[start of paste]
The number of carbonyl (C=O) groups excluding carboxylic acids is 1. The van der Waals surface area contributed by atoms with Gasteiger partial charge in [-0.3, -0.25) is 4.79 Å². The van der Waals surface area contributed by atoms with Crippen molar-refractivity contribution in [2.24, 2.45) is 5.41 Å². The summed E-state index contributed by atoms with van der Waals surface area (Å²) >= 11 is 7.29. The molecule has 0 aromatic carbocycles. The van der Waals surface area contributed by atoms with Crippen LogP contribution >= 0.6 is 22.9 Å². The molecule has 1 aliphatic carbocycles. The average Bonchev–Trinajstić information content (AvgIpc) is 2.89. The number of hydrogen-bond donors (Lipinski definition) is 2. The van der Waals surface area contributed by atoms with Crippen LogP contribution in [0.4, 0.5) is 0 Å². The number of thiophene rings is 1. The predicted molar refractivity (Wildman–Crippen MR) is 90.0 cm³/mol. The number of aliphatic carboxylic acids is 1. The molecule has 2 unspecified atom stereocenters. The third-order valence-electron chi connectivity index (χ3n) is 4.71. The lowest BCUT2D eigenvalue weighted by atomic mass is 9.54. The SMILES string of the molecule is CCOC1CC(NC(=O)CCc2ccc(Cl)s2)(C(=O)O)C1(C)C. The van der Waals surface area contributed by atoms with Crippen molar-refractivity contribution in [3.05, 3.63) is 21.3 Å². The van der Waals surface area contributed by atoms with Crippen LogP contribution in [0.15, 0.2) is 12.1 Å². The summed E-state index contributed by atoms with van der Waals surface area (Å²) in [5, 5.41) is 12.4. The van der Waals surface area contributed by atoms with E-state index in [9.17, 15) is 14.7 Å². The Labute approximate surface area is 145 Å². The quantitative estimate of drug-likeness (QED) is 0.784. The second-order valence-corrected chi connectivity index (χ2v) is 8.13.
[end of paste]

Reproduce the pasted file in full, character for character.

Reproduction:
The number of carbonyl (C=O) groups excluding carboxylic acids is 1. The van der Waals surface area contributed by atoms with Gasteiger partial charge in [-0.3, -0.25) is 4.79 Å². The van der Waals surface area contributed by atoms with Crippen molar-refractivity contribution in [2.24, 2.45) is 5.41 Å². The summed E-state index contributed by atoms with van der Waals surface area (Å²) >= 11 is 7.29. The molecule has 0 aromatic carbocycles. The van der Waals surface area contributed by atoms with Crippen LogP contribution >= 0.6 is 22.9 Å². The molecule has 1 aliphatic carbocycles. The average Bonchev–Trinajstić information content (AvgIpc) is 2.89. The number of hydrogen-bond donors (Lipinski definition) is 2. The van der Waals surface area contributed by atoms with Crippen LogP contribution in [0.4, 0.5) is 0 Å². The number of thiophene rings is 1. The predicted molar refractivity (Wildman–Crippen MR) is 90.0 cm³/mol. The number of aliphatic carboxylic acids is 1. The molecule has 2 unspecified atom stereocenters. The third-order valence-electron chi connectivity index (χ3n) is 4.71. The lowest BCUT2D eigenvalue weighted by atomic mass is 9.54. The SMILES string of the molecule is CCOC1CC(NC(=O)CCc2ccc(Cl)s2)(C(=O)O)C1(C)C. The van der Waals surface area contributed by atoms with Crippen molar-refractivity contribution in [3.05, 3.63) is 21.3 Å². The van der Waals surface area contributed by atoms with Crippen LogP contribution in [0.15, 0.2) is 12.1 Å². The summed E-state index contributed by atoms with van der Waals surface area (Å²) in [5, 5.41) is 12.4. The van der Waals surface area contributed by atoms with E-state index in [9.17, 15) is 14.7 Å². The Labute approximate surface area is 145 Å². The quantitative estimate of drug-likeness (QED) is 0.784. The second-order valence-corrected chi connectivity index (χ2v) is 8.13.